And I'll add that none of the four are re-edition or re-issue. They are all general release models, either International or JDM release.
                On the instruments we entrust to pace our lives, to bear witness to our days, and to be the keepers of the most precious thing we have... time.

                Comment


                • #13
                  Thank you for taking part in the Which Oldie is Oldest? Poll. 16 votes were tallied, so um… really hope that this is not all the active members we have Anyway, today, as promised, I’ll reveal the answer. However, I’d like to do this one by one, partially to milk all the suspense possible , and second, as it’s rather late in the evening here. I’ll go by numbers, from 1 to 4.

                  Now, these are tricky, and as I said in one of my comments above, had I been the one guessing, I doubt I would have chosen the correct watch as the Oldest. Indeed some of these watches could have shared the same catalog year—I have not actually checked—making hard the task. However, here is what is so wonderful about post-1970 Seiko: It is a wonder in itself for watches as diverse as these to have possibly even been on the same catalog. You won’t ever find vintage catalogs of any Swiss brand with such an array and mind-boggling variety as you do with Seiko.

                  So, let’s get stared with
                  No. 1





                  I’m amazed that more people did not think this to be the oldest, because it could have very well been! What is it exactly?… Well, it’s a more modern style slim-case mainstream Diver, so either a Quartz 7548, Automatic 6309-729x, 7002-700x, or current 7S26 SKX007.
                  • Dial says Automatic, so not the 7548.
                  • Dial says 150m, so cut out the SKX.
                  • Day/Date movement, meaning it could only be the 6309-729x (7002 is Date-only). Rectangular indices confirms, as does the flat-vent Z22 rubber.

                  The production span of the slim-case 6309-729x is 1980-1988. The one featured here is actually among the last 6309 produced…



                  January 1988

                  How you guys figured out that this is a 1988 as opposed to a 1980 is superhuman


                  Next is
                  No. 2





                  This is perhaps the trickiest of the four because Seiko 5 Day-Date have existed since the original concept of “5” was conceived in the mid-1960s. However, the applied logo “5” would inform that this is a 7000 Series movement onwards. Whether you guessed this is a Cal 700x or a later 7S26 you’d be about right, but still no where closer to dating it. Heck, most people when shown the case back would still be unable to correctly date the watch…





                  See what I mean? … Getting a look at this, you’ll need to know that the Cal 7009 belongs to the 3rd Generation (last gen) of the 7000 Series, and the movement itself was manufacture from 1980-1995. And… we’re still scratching our heads as to whether it is January of 1985 or 1995 Well, this one I happen to know because it was my dad who bought the watch new from a Seiko dealer around 1997, and it was, at the time, a recently-discontinued model at the time (Cal 7S26 debut in 1996).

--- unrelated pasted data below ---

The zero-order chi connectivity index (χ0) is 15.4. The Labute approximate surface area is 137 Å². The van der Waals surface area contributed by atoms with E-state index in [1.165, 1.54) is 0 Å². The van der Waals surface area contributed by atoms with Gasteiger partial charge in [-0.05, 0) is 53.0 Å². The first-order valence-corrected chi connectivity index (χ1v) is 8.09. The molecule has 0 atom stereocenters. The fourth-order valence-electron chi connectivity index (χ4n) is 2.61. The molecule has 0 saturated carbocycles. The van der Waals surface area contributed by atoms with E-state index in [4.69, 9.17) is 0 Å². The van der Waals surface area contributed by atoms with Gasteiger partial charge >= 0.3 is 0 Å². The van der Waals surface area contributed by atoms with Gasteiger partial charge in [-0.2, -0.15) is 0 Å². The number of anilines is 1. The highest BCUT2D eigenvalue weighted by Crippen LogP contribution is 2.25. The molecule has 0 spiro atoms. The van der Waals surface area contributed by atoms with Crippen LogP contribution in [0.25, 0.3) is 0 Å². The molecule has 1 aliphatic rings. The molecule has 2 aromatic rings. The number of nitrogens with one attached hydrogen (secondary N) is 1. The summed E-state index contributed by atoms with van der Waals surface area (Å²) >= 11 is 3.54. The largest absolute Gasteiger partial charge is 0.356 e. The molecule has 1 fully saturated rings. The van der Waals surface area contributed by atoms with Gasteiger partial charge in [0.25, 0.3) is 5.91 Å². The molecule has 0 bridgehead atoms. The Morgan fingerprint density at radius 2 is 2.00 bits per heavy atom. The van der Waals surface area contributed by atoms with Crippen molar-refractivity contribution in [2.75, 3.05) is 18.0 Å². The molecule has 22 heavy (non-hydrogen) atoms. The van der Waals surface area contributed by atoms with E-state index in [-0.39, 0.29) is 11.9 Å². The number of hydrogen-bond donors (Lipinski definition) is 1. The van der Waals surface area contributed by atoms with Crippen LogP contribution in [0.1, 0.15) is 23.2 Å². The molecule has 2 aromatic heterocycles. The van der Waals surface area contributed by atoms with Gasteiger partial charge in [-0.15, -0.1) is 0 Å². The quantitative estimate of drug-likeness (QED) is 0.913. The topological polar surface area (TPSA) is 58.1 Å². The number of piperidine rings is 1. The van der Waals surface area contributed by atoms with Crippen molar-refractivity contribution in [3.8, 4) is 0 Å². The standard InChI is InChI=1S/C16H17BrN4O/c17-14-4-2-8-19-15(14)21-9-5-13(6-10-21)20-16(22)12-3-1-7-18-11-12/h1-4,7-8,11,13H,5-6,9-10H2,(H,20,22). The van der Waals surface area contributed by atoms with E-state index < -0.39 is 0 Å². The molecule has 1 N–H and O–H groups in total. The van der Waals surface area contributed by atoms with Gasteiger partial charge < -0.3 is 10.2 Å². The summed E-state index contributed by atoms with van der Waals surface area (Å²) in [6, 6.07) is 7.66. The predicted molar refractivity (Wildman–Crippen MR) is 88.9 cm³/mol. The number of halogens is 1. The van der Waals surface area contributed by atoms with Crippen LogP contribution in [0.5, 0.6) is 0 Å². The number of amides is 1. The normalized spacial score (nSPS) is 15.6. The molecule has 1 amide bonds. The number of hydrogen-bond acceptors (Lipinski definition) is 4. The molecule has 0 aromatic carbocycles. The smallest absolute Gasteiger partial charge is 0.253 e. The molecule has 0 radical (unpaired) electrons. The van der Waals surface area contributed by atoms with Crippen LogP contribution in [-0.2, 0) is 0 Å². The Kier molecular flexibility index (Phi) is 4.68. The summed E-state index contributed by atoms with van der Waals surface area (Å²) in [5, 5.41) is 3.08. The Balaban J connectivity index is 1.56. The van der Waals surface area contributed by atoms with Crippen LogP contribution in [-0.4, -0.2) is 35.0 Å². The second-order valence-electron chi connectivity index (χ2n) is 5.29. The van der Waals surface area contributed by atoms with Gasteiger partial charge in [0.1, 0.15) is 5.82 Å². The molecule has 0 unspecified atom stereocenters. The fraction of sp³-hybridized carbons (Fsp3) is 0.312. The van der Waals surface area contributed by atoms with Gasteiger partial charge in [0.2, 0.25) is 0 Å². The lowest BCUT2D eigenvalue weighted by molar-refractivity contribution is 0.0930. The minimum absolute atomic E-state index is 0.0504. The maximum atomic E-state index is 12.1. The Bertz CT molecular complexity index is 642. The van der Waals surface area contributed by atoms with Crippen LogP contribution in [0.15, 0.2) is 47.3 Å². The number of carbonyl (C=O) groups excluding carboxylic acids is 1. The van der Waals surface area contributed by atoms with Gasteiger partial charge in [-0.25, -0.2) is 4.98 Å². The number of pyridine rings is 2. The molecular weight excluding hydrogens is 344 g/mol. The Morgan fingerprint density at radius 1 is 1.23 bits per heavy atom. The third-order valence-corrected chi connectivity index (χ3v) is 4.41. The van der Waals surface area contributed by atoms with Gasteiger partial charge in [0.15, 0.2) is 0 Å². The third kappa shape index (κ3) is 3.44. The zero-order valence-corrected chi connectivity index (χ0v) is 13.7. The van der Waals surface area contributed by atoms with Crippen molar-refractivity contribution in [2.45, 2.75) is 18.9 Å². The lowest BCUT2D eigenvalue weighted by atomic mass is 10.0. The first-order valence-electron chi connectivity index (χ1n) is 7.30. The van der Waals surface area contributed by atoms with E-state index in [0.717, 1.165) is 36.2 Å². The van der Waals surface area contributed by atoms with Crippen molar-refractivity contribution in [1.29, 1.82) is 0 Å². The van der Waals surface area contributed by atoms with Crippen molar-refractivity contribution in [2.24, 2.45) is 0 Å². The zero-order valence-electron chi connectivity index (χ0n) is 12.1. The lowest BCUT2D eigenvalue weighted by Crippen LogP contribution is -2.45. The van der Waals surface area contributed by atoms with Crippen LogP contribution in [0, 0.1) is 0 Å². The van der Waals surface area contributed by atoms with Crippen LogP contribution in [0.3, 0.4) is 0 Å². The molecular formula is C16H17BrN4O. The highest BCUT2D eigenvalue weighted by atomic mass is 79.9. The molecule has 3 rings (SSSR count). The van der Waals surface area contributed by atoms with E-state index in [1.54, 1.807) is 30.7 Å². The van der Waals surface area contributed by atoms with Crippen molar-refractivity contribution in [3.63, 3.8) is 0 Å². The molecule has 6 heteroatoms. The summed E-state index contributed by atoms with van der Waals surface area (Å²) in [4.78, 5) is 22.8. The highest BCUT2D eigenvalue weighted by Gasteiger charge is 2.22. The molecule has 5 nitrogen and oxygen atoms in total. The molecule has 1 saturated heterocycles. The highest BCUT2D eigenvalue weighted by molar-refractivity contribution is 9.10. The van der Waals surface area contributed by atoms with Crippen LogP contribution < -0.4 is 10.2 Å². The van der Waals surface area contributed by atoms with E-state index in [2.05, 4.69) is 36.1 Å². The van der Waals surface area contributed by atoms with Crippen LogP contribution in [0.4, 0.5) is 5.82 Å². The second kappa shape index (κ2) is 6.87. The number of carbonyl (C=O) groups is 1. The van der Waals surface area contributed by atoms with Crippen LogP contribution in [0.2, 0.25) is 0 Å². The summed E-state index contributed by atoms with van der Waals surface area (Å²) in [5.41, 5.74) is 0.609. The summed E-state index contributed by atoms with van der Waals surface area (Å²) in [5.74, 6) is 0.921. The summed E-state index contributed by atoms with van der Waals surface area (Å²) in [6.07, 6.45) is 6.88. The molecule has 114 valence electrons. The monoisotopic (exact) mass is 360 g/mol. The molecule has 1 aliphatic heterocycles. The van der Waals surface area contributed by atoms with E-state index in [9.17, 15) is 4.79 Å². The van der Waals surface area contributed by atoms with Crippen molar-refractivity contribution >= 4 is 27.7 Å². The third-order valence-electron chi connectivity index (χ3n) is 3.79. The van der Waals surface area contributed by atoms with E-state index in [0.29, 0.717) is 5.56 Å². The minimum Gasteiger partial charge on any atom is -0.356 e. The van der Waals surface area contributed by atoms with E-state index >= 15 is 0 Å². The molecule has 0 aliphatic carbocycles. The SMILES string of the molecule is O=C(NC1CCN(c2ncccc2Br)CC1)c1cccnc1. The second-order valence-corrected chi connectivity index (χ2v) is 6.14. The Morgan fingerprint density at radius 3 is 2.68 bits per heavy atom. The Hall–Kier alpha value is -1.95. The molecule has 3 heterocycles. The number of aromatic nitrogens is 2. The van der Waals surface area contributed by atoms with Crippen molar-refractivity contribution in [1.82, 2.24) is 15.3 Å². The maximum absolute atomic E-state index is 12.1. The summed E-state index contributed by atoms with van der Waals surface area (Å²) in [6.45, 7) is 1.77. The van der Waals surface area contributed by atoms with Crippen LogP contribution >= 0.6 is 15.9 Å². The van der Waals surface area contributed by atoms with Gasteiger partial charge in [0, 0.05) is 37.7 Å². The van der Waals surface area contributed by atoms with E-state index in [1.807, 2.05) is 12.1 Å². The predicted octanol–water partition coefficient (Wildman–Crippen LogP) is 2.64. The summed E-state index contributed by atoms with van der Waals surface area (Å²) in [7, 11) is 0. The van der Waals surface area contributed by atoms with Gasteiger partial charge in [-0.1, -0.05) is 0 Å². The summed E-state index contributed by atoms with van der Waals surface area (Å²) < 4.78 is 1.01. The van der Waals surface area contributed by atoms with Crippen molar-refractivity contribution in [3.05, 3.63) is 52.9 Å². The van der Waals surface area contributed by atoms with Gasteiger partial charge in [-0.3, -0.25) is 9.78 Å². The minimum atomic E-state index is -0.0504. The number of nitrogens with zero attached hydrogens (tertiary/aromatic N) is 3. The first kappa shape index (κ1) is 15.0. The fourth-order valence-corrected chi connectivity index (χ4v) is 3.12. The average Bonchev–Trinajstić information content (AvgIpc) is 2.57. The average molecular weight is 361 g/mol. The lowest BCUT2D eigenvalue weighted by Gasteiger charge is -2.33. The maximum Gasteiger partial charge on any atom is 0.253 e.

To sum up, the gold-plated Seiko 5 dates to January 1995, the final year Seiko 5 was powered by a 700x movement.

                  Are these two the Oldest or the Newest? ...Off to sleep now, and more to come this evening NZ time.

                  On the instruments we entrust to pace our lives, to bear witness to our days, and to be the keepers of the most precious thing we have... time.

                  Comment


                  • #14
                    The diver I discounted because it simply didn’t look old enough and figured it was late 80s. I knew there were older watches. The Seiko 5? Discounted because it looked new... or near enough. Not any brassing. No signs of wear and given that figured it was not the one. Pictures tell a 1000 words.

                    Comment


                    • #15
                      Continue from this morning… No. 3





                      I mentioned previously that most people here would be quite familiar with this Seiko Quartz Chronograph. Not only are these pieces a major milestone in the world of watches, being the world’s first analog quartz chronograph, but one with an attractive tri-compax design. The watch is of course a Quartz Chronograph 7A28, officially introduced in 1983, and this particular example being a 7A28-703A. The vast majority of the 7Ax8 chronographs were in production until that late-1980s, though some variants were made up until the early-90s.

                      The watch shown here was likely among the first 7A28 that Seiko made, with a production date preceding the official release date. This has been a common occurrence with Seiko, e.g. the first Cal 6139 Chronographs were manufactured as early as May 1969, even though the watches themselves were only announced later in the year before being available in stores in December 1969.



                      December 1982


                      Up to this point, the Seiko Quartz Chronograph 7A28-703A (December 1982) is the oldest, followed by the Seiko Automatic Diver Cal 6309 (January 1988), then the Seiko 5 7009 (January 1995) as the newest. Anyone here got these three in that order? ...So, the big question now is where the Black/Yellow Digital fit in
                      Last edited by Don; 23-03-19, 21:45.
                      On the instruments we entrust to pace our lives, to bear witness to our days, and to be the keepers of the most precious thing we have... time.

                      Comment